For many years, pediatricians have encouraged a mom-to-be to consider the health aspects associated with breast feeding. While medical research has shown the many health impacts of breast feeding over bottle feeding, one such recent study moves one step closer to encouraging women to breast feed, if even for only a few weeks. As a pregnant women, considering a variety of health option, both personally and that of the newborn, breastfeeding is one health decision which should be seriously considered for not only the immediate health and immune response in the infant but also in the long term health impact, especially involving vision and the loss of visual depth perception late in life.
Loss of visual depth perception is a common vision complication which presents later in life. As a result, medical research has been well underway to determine what, if any, early childhood development may play on this long term, age related health complication of the eyes. It is through this medical research and studies that scientists have narrowed the long term health of vision, and associated age related deterioration, to a common element; breast milk. So, how does breastfeeding in the newborn impact vision later in life?
With the omega-3 fatty acid, DHA, found in natural production within breast milk, medical research has shown infants, who are breastfed, tend to test better in depth perception vision examination in early childhood when compared to the same age children who are bottle fed. As a brain enhancing element, DHA is believed to improve the overall cognitive function of children who are breastfed thereby improving the depth perception development in early childhood. With continued breastfeeding, resulting in greater intake of DHA, these same children are provided with reinforced cognitive function which is shown to deteriorate more slowly with aging.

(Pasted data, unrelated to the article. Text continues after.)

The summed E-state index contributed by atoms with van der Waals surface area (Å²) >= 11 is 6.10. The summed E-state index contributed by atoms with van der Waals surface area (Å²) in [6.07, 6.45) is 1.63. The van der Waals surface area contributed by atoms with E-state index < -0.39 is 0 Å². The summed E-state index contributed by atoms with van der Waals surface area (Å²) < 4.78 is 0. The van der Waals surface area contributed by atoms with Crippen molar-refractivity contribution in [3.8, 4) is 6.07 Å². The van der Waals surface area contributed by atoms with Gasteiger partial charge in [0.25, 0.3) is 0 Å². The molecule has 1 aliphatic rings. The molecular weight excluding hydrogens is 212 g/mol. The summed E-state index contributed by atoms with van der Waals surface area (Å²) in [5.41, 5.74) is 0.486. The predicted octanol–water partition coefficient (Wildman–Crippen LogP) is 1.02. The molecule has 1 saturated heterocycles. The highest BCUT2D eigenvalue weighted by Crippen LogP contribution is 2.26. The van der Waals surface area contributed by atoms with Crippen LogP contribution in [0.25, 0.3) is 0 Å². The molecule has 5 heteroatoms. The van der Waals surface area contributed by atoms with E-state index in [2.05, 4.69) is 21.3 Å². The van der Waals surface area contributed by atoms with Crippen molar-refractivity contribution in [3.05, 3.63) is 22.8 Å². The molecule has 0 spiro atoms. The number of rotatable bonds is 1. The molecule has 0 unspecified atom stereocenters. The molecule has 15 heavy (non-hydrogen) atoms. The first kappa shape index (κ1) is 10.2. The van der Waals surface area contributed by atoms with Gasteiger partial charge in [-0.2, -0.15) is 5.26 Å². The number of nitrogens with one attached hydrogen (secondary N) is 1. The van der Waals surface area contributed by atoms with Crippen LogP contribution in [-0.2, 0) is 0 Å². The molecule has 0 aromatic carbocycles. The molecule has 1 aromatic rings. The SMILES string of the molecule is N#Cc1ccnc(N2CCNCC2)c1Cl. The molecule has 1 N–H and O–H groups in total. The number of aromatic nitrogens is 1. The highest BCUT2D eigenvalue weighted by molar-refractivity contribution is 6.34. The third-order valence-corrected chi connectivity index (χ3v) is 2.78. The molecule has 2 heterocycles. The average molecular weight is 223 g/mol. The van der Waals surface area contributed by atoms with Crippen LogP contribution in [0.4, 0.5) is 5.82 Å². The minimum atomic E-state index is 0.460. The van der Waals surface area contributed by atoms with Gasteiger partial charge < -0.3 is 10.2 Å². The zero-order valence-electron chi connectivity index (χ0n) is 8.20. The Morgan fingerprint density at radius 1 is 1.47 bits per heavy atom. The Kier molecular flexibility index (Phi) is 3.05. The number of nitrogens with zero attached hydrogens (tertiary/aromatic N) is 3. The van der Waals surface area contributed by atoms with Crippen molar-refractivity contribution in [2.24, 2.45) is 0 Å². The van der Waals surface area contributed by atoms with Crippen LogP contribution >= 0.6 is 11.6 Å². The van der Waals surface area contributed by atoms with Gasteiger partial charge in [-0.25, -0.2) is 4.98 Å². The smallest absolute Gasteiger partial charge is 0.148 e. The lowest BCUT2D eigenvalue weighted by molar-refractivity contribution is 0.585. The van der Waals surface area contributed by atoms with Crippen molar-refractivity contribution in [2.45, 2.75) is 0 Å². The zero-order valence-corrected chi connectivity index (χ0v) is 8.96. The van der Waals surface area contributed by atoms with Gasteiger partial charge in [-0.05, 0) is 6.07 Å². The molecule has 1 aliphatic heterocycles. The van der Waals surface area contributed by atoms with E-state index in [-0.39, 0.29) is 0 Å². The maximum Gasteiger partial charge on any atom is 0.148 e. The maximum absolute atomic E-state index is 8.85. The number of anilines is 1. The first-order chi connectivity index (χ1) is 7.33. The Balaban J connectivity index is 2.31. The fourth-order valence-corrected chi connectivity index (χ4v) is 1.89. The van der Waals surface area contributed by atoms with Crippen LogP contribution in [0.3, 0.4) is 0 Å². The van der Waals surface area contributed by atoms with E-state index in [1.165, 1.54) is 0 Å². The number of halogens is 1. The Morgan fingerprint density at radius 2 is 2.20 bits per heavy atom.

In addition to greater cognitive depth perception development, medical research has also supported the use of breastfeeding as a method to natural reduce the incidence of myopia in children as they enter grade school. This is not to say that breastfeeding should occur into grade school but, instead, should be done for the first three to six months of life so as to provide the newborn with the appropriate intake of DHA when the brain development is most significant. As an added measure, breastfeeding mothers who can provide this natural form of DHA to an infant, for periods greater than six months of age, may be providing the child with significant long term health benefits which, in many cases, may not even be realized until the child reaches middle to late adulthood.
As with most medical related decisions associated with prenatal and postnatal health, women are often left with limited choices and personal decisions. One significant health choice, which impacts the health of mom and baby, is the choice to breastfeed over bottle feeding an infant. With DHA supplemented formula not considered a health benefit to the newborn, breastfeeding is the most optimal choice for infants especially in terms of long term brain development and visual health which spans over the course of the child’s life.
For information regarding health advantages of breast feeding, visit www.parenting.com